McHale, Wittman unhappy after 0-3 trip

EAST RUTHERFORD, N.J. -- Grumpy and grim-faced, Kevin McHale didn't have a lot to say after the Minnesota Timberwolves absorbed what was by far their worst loss of the season Friday night to finish 0-3 on their five-day Eastern Conference road trip.

McHale was on the road with the team the entire time -- for a 10-point loss at Charlotte, an 11-point loss at Orlando and a 29-point drubbing at the hands of the New Jersey Nets that dropped their record to 4-14.

"We're not playing good basketball right now," McHale said after the 113-84 loss to the Nets, clearly uncomfortable discussing the state of his team. "We need to play better," he added before gruffly cutting off the briefest of interviews and heading for the team bus.

The Timberwolves, who opened the season 1-8 before winning three of five, have now lost four in a row but are still one game ahead of the pace they were on last season when they opened the season with 15 losses in their first 18 games.

The 29-point margin of defeat was 12 points worse than the Wolves' previous worst loss, at Boston on Nov. 21, although a contributing factor was the absence of Mike Miller (ankle). Randy Wittman's coaching record since taking over for Dwane Casey -- who was fired (or unfairly dumped, some might argue) on Jan. 22, 2007, when the Wolves were 20-20 -- dropped to 38-104, a winning percentage of less than 27 percent.

Wittman did not fault his team's effort against the Nets. But asked what positives, if any, he could take from this trip, Wittman could only answer, "We play again tomorrow."

But Wittman's take on the Wolves' effort was at odds with the assessment of Randy Foye, who said: "We could have beaten them if we had just given the effort; you have to play hard for 48 minutes as a team. When we didn't want them to score, they didn't score."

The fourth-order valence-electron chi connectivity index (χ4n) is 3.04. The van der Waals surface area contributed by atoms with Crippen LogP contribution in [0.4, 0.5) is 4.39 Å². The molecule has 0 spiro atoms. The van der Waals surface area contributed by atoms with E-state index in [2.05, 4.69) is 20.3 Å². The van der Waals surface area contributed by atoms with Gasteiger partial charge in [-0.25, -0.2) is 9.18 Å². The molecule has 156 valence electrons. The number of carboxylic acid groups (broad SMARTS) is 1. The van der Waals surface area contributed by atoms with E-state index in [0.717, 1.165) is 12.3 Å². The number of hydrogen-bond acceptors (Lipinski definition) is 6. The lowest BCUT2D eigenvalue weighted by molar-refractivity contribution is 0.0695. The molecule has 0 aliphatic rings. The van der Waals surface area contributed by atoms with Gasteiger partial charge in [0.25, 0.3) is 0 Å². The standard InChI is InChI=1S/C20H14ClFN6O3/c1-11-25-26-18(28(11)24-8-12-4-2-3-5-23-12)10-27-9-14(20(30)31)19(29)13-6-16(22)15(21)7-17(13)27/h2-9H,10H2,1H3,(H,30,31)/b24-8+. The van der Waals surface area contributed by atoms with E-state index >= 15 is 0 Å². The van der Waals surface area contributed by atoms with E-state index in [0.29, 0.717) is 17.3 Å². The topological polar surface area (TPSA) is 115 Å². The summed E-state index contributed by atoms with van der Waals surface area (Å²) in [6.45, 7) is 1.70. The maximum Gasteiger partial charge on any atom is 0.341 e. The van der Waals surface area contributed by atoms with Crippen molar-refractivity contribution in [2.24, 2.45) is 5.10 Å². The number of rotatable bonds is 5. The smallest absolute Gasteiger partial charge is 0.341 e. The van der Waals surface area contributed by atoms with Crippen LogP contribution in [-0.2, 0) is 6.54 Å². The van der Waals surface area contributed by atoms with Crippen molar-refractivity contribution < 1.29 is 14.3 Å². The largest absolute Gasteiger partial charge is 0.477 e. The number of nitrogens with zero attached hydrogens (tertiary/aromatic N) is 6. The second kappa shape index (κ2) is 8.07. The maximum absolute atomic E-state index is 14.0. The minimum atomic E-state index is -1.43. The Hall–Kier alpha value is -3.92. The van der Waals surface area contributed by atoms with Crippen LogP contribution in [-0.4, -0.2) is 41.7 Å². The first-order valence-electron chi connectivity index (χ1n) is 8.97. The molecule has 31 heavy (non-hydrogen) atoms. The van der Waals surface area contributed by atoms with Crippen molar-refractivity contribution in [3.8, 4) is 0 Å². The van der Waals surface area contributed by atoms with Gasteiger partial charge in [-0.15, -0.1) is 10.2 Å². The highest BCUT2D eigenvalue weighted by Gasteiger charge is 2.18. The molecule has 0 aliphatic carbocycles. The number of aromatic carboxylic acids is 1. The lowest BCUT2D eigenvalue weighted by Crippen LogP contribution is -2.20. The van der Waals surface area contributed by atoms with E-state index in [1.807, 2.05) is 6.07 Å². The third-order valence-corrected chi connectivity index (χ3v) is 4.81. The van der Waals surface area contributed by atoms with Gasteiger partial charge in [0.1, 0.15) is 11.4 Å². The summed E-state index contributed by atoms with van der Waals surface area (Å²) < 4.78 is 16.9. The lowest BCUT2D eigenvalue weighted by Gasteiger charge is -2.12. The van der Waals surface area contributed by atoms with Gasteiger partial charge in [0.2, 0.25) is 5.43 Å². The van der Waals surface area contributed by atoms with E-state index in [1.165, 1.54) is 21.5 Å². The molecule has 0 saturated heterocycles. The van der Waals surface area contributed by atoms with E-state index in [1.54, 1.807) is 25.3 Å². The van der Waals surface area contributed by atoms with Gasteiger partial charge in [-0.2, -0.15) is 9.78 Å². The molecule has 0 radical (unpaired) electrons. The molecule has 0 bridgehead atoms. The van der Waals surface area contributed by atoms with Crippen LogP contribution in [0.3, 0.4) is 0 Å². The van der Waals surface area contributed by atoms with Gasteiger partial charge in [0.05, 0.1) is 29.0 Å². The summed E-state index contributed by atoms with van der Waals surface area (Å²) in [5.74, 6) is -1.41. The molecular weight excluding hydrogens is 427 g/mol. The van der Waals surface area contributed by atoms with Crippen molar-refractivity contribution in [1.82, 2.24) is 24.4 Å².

Rebuilding is never easy, and starting over after trading away a franchise cornerstone like Kevin Garnett is even more difficult, but one has to wonder how much patience owner Glen Taylor has remaining as his franchise founders among the dregs of the West. The jury is still out on whether McHale made the right move in June when he dealt the draft rights to O.J. Mayo, along with the burdensome contracts of Marko Jaric and Antoine Walker, to the Memphis Grizzlies for Miller, Kevin Love and the burdensome contract of Brian Cardinal, who is on the books for one more season after this one at $6.75 million.

Love is averaging 9.0 points, and Miller was shooting 38 percent from 3-point range before turning his ankle, whereas Mayo leads all rookies in scoring.

Another of McHale's offseason moves -- signing Sebastian Telfair to a three-year deal -- has not paid dividends, as Telfair has come off the bench behind 35-year-old Kevin Ollie the past two games, playing only 13 minutes against Orlando before logging 41 against the Nets but handing off only three assists.

McHale has acquired enough future draft picks -- the Wolves could have as many as four No. 1s in the 2009 draft, and McHale has also acquired three future second-round picks in other deals -- to continue the rebuilding effort, but what he might be remembered for, once his front-office days are over, is being the Minnesotan who traded away the best player the franchise ever had, setting the Wolves on the long, difficult path on which they currently find themselves.

How much longer Wittman continues to lead the team down that path remains to be seen, but McHale's body language and facial expression spoke volumes Friday night. Remember, Minnesota was a .500 team with a true superstar and emotional leader back on the January morning in 2007 when Casey was blindsided by his firing and Wittman took over.

The Wolves haven't been over .500 since -- except for those wondrous, heady days earlier this season when they emerged from October with a glistening 1-0 mark -- and even as McHale decides whether Wittman is the right man to coach them, Taylor must eventually decide whether McHale remains the best person to run them.

And a strong case can be made that McHale and Wittman have run the franchise into the ground.

As the two of them -- is it OK to call them Glum and Glummer? -- exited the Meadowlands on Friday night, it was hard to envision a long-term future that'll include both of them.

Chris Sheridan covers the NBA for ESPN Insider. To e-mail Chris, click here.